BTW--easy way to count barrel grooves is to drive a cast lead bullet into the muzzle a quarter inch and pull it out with pliers.
That sounds like a good idea, but all I have around here in lead bullets are .357 Magnum and .45 Colt. I might ask my neighbor if he has any. He casts his own bullets.

I do have some .308 FMJ bullets. Would one of those work?
Reply With Quote
  #15  
Old 02-15-2019, 04:59 AM
ceresco ceresco is offline
 
Join Date: Oct 2009
Posts: 7,442
Default

Yes, but I wouldn't use a big hammer. Put some grease on it first. Good Shooting. .
Reply With Quote
  #16  
Old 02-15-2019, 01:57 PM
wingspar wingspar is offline
 
Join Date: Jan 2019
Location: Oregon
Posts: 32
Default

Quote:
Originally Posted by ceresco View Post
Yes, but I wouldn't use a big hammer. Put some grease on it first. Good Shooting. .
Thanks. That worked. Itís 4 groove rifling.
Reply With Quote
  #17  
Old 02-15-2019, 04:13 PM
Mike D Mike D is offline
 
Join Date: Jun 2010
Location: South Carolina
Posts: 939
Default

Quote:
Originally Posted by wingspar View Post
Thanks. That worked. Itís 4 groove rifling.
That's very surprising, considering the 12-42 barrel date.

PLEASE, do not buy an after market stock! That rifle deserves on original. Rebuild stamped, or not. Not a scant or C-stock, but a straight one. That is my opinion.

Mike
Reply With Quote
  #18  
Old 02-15-2019, 05:40 PM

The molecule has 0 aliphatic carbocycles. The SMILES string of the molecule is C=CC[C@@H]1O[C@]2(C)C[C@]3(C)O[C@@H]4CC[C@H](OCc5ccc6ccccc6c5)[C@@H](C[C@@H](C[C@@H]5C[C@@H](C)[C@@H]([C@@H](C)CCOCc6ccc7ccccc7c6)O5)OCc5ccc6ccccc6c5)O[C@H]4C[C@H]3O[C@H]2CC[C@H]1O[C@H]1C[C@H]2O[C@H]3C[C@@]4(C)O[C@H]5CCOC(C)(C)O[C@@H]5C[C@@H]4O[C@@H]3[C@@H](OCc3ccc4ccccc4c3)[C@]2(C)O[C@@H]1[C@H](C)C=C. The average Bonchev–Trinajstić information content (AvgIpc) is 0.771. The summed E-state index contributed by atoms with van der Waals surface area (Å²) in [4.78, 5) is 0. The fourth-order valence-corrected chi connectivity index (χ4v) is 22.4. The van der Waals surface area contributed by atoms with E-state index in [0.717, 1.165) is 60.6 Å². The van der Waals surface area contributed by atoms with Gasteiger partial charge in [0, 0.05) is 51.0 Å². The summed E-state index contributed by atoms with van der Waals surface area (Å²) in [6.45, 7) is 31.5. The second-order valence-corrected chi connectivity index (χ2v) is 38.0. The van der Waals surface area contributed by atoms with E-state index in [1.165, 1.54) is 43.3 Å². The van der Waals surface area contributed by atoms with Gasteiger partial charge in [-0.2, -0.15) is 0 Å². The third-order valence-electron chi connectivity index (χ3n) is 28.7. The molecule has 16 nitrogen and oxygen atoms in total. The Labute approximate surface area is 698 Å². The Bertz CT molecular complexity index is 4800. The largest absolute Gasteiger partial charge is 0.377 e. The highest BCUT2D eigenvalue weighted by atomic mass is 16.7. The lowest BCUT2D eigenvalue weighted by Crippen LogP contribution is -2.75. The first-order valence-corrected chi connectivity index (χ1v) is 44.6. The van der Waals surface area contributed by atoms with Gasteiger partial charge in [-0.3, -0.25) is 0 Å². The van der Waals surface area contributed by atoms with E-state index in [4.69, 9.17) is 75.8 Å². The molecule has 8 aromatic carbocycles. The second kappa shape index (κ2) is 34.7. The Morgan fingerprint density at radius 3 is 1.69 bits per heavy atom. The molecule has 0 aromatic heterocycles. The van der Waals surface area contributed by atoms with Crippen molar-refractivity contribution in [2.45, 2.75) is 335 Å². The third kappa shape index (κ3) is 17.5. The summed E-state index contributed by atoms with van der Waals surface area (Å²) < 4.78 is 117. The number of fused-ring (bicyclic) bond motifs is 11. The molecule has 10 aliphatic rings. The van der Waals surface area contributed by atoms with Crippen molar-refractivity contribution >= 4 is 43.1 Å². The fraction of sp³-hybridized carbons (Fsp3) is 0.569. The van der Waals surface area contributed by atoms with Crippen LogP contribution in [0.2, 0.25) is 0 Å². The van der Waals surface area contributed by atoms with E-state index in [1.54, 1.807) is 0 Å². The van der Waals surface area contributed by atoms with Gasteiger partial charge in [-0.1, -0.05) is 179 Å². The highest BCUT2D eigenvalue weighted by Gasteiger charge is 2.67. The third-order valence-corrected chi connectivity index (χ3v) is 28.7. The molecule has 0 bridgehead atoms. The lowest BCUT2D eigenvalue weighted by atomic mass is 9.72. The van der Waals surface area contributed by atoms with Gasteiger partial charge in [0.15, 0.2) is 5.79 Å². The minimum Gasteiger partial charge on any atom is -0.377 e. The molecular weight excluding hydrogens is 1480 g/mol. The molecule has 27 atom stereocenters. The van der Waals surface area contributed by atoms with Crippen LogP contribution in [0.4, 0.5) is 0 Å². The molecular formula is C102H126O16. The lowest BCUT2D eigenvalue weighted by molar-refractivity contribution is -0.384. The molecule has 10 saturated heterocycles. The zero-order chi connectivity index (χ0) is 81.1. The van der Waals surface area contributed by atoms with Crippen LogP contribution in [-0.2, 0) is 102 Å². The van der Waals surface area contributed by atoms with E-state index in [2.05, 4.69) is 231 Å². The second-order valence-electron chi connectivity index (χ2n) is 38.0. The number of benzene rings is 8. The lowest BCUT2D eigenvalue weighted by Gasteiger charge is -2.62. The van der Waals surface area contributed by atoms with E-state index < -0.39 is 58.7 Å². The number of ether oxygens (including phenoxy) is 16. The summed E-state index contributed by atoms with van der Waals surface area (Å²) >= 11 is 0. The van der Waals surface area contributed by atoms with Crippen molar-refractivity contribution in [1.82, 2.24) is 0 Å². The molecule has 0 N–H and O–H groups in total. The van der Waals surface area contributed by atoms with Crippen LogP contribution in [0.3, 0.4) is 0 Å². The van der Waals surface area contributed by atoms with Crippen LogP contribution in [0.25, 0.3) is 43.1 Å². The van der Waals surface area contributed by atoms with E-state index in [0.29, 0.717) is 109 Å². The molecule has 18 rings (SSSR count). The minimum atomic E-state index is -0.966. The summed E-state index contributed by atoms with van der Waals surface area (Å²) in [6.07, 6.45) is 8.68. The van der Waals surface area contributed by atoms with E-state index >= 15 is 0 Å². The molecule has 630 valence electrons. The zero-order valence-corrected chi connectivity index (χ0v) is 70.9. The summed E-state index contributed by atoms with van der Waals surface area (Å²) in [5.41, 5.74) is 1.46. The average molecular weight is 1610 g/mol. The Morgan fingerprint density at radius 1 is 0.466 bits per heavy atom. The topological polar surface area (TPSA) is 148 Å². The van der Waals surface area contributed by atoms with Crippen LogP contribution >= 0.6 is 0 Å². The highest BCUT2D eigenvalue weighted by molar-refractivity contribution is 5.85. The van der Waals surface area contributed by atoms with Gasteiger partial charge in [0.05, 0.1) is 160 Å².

Calfed Calfed is offline
 
Join Date: Dec 2009
Location: California
Posts: 1,476
Default

Quote:
Originally Posted by wingspar View Post
I have never tried counting rifling grooves before. It was not easy. Very difficult to count and Iím not 100% sure of this, but it looks like 5 groove.

One easy way of counting the grooves is to take a picture of the bore.


Here is a pic of the bore of a sported SC 03A3 that I picked up a little while ago...


Reply With Quote
  #19  
Old 02-15-2019, 06:59 PM
RC20 RC20 is offline
 
Join Date: Sep 2012
Posts: 583
Default

Quote:
That's very surprising, considering the 12-42 barrel date.

PLEASE, do not buy an after market stock! That rifle deserves on original. Rebuild stamped, or not. Not a scant or C-stock, but a straight one. That is my opinion.
Actually not surprising, more 4s than 6s, though more 6s than people thought. I think JB has it up around 20k?

Agreed on the stock. Any stock that is WWII would work fine. Value is really the unique receiver/barrel and where it was put together. You can sell it without a stock to people who collect these at no loss of value (don't sell it of course), they would get it in a correct stock.

I would give my left toe to be back in Brisbane in 1945 to see what was going on. I don't say bad ugly or anything, just enterprising maybe and cool piece of history.
Reply With Quote
  #20  
Old 02-16-2019, 08:35 AM
navyrifleman navyrifleman is offline
 
Join Date: Oct 2009
Posts: 230
Default

I recently purchased an original straight grip 03A3 stock in decent (good) condition from SARCO for about $75. It had some number markings stamped on it and some character dings. It was of about 1943 vintage. They have some better condition original stocks of the same type for about $125.

You would have to buy a handguard and all the stock hardware as well (Upper and lower bands, swivels, bayonet lug, etc.) which they also have for sale.
Reply With Quote
Reply

Thread Tools
Display Modes

Posting Rules
You may not post new threads
You may not post replies
You may not post attachments
You may not edit your posts

BB code is On
Smilies are On
[IMG] code is On
HTML code is Off



All times are GMT -5. The time now is 11:54 PM.